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Douglas Skyraider, a favorite aircraft in Vietnam

Short Flights

 

Bob Grondzik in his AD-1 Skyraider over Mojave on Veterans Day 2010.

The Douglas A-1 was originally designed in 1944 to meet World War II requirements to replace the SBD dive bomber. It was to be a carrier-based, single place, long-range, high-performance, dive/torpedo/bomber. First flight was March 1945.

Douglas Aircraft Company at El Segundo developed the XSB2D Destroyer, a single engine two place dive bomber, also with the capability of torpedo attack missions. It was designed with an inverted gull wing, similar to the F4U Corsair. The maximum bomb load of 4,000 pounds was carried internally.

While this aircraft was under development, the Navy changed its requirements from a two place (SB) Scout Dive bomber to a single seat (BT) Dive Bomber – Torpedo Attack aircraft.

Aircraft designer, Ed Heinemann, created a completely new design with drawings, overnight in his hotel room and presented the drawings of the XBT2D-1 to the Navy the next day. Douglas was awarded the contract for 15 experimental planes.

The low-wing monoplane design started with a Wright R-3350 Duplex-Cyclone radial engine, later upgraded several times. Its distinctive feature was large straight wings with seven hard points apiece. These gave the aircraft excellent low-speed maneuverability, and enabled it to carry a large amount of ordnance over a considerable combat radius and loiter time for its size, comparable to much heavier subsonic or supersonic jets. The aircraft was optimized for the ground-attack mission and was armored against ground fire in key locations.

I remember communicating with our dear late friend, Bob Grondzik, also known as "Skyraider Bob", about the incredible Douglas AD Skyraider. Bob suffered a heart attack and passed away in October 2012, we still miss him deeply.

He always flew up from Ramona to Mojave on veterans Day to honor all who served and in 2009 his friend Rick Morrison flew his Skyraider with the name, "Naked Fanny" to Mojave. His daughter, Dana Mattner, flew Bob's T-28 Fennec in formation with the Skyraider and was the only Father-Daughter flying team out there. When they flew up for veterans Day, his wife Mary Ann rode in the back seat of the T-28.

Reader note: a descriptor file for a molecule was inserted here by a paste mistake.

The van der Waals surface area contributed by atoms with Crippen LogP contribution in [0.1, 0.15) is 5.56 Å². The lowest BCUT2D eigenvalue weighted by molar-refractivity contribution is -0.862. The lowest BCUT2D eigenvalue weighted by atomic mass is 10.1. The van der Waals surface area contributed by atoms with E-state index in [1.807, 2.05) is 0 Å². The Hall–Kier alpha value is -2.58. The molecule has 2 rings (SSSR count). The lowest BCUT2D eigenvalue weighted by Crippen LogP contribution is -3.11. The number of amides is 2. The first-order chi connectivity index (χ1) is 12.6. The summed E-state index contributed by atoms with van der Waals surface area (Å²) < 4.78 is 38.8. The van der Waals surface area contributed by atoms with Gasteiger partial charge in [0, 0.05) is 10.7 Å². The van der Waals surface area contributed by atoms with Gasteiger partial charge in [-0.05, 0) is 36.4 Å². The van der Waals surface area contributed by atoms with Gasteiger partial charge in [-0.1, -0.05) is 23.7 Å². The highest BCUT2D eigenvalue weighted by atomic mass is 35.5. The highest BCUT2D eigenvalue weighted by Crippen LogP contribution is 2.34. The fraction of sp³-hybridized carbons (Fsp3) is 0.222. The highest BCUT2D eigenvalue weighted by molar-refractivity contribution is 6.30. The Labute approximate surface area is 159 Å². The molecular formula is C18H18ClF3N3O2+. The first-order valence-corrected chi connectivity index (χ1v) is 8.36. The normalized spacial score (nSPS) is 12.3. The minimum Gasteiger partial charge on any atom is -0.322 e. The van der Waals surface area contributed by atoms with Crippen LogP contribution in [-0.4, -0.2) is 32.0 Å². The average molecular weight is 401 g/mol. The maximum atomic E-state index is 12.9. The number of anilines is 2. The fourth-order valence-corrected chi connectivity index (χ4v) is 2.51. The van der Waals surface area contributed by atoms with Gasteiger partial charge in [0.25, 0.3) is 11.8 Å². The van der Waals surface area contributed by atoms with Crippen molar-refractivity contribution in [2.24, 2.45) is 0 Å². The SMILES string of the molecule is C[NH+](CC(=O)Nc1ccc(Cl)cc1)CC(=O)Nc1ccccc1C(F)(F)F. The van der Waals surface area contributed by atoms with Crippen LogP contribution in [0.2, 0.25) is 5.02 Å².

The AD-1 was operated by the United States Navy (USN), the United States Marine Corps (USMC), and the United States Air Force (USAF), and also saw service with the British Royal Navy, the French Air Force, the Republic of Vietnam Air Force (VNAF), and others. It remained in U.S. service until the early 1970s, and was replaced in the U.S. by the Fairchild-Republic A-10 Thunderbolt II.

The A-1 Skyraider was well-suited for several combat jobs in Vietnam, flying rescue, close air support, and forward air control (FAC) missions. It was called Spad, Sandy and Able Dog!

In the rescue role, the Skyraider pilot was required to locate the downed airman and protect him with the A-1's firepower. He became the on-scene commander of the recovery effort, controlling fighter-bomber strikes on hostile positions and escorting the helicopters during the pickup of the survivor.

On a close air support mission, the Skyraider pilot's ability to attack ground targets with pinpoint precision made the A-1 an outstanding weapon to support friendly troops in contact with the enemy.

In the FAC role, the A-1 pilot was an aerial observer and controller. In constant radio contact with Army units in his sector, he warned of enemy ambushes and then controlled fast-moving fighters in strikes on the hostile positions.

The airman downed deep in enemy territory and the embattled foot soldier caught in a Vietcong (VC) crossfire often depended on the Skyraiders for their very lives!

Skyraider with the name, "Naked Fanny"

The Skyraider could reach a speed of 400 mph in a dive, it was slow in comparison with the jet fighters. Its slow speed made the A-1 more vulnerable to ground fire, but also gave the pilot more time to find the enemy's concealed positions. Furthermore, the A-1's maneuverability allowed the pilot to make many firing passes on the target in rapid succession: it could be quickly turned and repositioned for another attack without leaving the immediate area. It could pretty much turn on a dime!

A-1s came to Vietnam in the summer of 1964 and became the workhorses of the Vietnamese Air Force and the mainstay of the U.S. Air Force counterinsurgency operations. Eight thousand pounds of ordinance could be hung from its wings and long endurance (in excess of four hours) made it an ideal aircraft for rescue escort, close air support, or FAC missions. Able to fly in poor weather, withstand small arms and automatic weapons fire, and carry a great variety of ordnance, the Skyraider was a favorite with fighter pilots and FACs (Forward Air Controllers).

Great airplane with many great life-saving stories.

See you on our next flight!

 
 

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